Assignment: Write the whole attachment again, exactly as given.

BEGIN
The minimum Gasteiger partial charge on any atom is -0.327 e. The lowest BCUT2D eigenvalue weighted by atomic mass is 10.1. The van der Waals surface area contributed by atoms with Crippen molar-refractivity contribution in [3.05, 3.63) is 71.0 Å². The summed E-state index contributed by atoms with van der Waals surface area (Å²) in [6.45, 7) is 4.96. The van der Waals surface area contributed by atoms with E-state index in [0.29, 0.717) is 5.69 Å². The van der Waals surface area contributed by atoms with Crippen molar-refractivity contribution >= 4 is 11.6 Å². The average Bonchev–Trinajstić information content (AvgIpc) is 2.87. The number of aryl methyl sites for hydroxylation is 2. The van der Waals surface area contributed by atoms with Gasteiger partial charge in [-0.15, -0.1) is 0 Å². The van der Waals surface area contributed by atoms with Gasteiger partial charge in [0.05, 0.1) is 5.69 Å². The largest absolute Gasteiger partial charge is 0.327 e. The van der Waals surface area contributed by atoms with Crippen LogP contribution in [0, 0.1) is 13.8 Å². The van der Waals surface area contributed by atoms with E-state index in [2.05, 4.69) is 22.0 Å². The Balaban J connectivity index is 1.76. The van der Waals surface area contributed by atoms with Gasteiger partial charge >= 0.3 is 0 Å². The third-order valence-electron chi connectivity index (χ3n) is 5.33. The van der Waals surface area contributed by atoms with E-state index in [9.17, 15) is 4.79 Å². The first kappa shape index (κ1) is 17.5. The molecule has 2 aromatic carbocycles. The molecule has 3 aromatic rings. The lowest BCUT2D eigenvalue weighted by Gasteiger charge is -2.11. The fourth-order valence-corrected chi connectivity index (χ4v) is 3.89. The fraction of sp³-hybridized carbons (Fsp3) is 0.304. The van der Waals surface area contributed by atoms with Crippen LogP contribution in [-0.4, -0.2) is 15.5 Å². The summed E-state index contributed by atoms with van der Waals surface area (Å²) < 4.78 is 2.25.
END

The minimum Gasteiger partial charge on any atom is -0.327 e. The lowest BCUT2D eigenvalue weighted by atomic mass is 10.1. The van der Waals surface area contributed by atoms with Crippen molar-refractivity contribution in [3.05, 3.63) is 71.0 Å². The summed E-state index contributed by atoms with van der Waals surface area (Å²) in [6.45, 7) is 4.96. The van der Waals surface area contributed by atoms with E-state index in [0.29, 0.717) is 5.69 Å². The van der Waals surface area contributed by atoms with Crippen molar-refractivity contribution >= 4 is 11.6 Å². The average Bonchev–Trinajstić information content (AvgIpc) is 2.87. The number of aryl methyl sites for hydroxylation is 2. The van der Waals surface area contributed by atoms with Gasteiger partial charge in [-0.15, -0.1) is 0 Å². The van der Waals surface area contributed by atoms with Gasteiger partial charge in [0.05, 0.1) is 5.69 Å². The largest absolute Gasteiger partial charge is 0.327 e. The van der Waals surface area contributed by atoms with Crippen LogP contribution in [0, 0.1) is 13.8 Å². The van der Waals surface area contributed by atoms with E-state index in [2.05, 4.69) is 22.0 Å². The Balaban J connectivity index is 1.76. The van der Waals surface area contributed by atoms with Gasteiger partial charge >= 0.3 is 0 Å². The third-order valence-electron chi connectivity index (χ3n) is 5.33. The van der Waals surface area contributed by atoms with E-state index in [9.17, 15) is 4.79 Å². The first kappa shape index (κ1) is 17.5. The molecule has 2 aromatic carbocycles. The molecule has 3 aromatic rings. The lowest BCUT2D eigenvalue weighted by Gasteiger charge is -2.11. The fourth-order valence-corrected chi connectivity index (χ4v) is 3.89. The fraction of sp³-hybridized carbons (Fsp3) is 0.304. The van der Waals surface area contributed by atoms with Crippen LogP contribution in [-0.4, -0.2) is 15.5 Å². The summed E-state index contributed by atoms with van der Waals surface area (Å²) < 4.78 is 2.25.